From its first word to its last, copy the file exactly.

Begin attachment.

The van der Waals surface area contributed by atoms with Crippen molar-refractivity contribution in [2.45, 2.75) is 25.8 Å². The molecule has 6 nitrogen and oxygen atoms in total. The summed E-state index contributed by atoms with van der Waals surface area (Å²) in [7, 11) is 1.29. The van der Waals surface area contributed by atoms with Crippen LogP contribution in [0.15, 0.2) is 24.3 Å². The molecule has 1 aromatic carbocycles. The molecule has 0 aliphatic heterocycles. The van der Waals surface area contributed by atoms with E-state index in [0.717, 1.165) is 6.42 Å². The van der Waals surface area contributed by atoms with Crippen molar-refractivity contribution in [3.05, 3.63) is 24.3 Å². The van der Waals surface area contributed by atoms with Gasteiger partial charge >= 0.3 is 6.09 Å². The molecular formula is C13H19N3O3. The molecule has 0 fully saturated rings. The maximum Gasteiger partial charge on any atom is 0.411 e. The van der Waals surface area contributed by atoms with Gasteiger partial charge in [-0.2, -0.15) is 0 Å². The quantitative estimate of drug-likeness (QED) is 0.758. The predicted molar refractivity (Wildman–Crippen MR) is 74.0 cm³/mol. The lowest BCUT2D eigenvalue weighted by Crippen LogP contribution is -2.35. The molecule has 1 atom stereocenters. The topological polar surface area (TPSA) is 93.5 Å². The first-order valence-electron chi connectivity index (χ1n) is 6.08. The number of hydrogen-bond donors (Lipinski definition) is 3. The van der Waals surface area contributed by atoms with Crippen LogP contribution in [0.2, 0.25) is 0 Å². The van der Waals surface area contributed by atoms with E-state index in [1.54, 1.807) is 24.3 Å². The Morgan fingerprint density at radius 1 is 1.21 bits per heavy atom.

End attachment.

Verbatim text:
The van der Waals surface area contributed by atoms with Crippen molar-refractivity contribution in [2.45, 2.75) is 25.8 Å². The molecule has 6 nitrogen and oxygen atoms in total. The summed E-state index contributed by atoms with van der Waals surface area (Å²) in [7, 11) is 1.29. The van der Waals surface area contributed by atoms with Crippen LogP contribution in [0.15, 0.2) is 24.3 Å². The molecule has 1 aromatic carbocycles. The molecule has 0 aliphatic heterocycles. The van der Waals surface area contributed by atoms with E-state index in [0.717, 1.165) is 6.42 Å². The van der Waals surface area contributed by atoms with Crippen molar-refractivity contribution in [3.05, 3.63) is 24.3 Å². The van der Waals surface area contributed by atoms with Gasteiger partial charge >= 0.3 is 6.09 Å². The molecular formula is C13H19N3O3. The molecule has 0 fully saturated rings. The maximum Gasteiger partial charge on any atom is 0.411 e. The van der Waals surface area contributed by atoms with Gasteiger partial charge in [-0.2, -0.15) is 0 Å². The quantitative estimate of drug-likeness (QED) is 0.758. The predicted molar refractivity (Wildman–Crippen MR) is 74.0 cm³/mol. The lowest BCUT2D eigenvalue weighted by Crippen LogP contribution is -2.35. The molecule has 1 atom stereocenters. The topological polar surface area (TPSA) is 93.5 Å². The first-order valence-electron chi connectivity index (χ1n) is 6.08. The number of hydrogen-bond donors (Lipinski definition) is 3. The van der Waals surface area contributed by atoms with Crippen LogP contribution in [0.2, 0.25) is 0 Å². The van der Waals surface area contributed by atoms with E-state index in [1.54, 1.807) is 24.3 Å². The Morgan fingerprint density at radius 1 is 1.21 bits per heavy atom.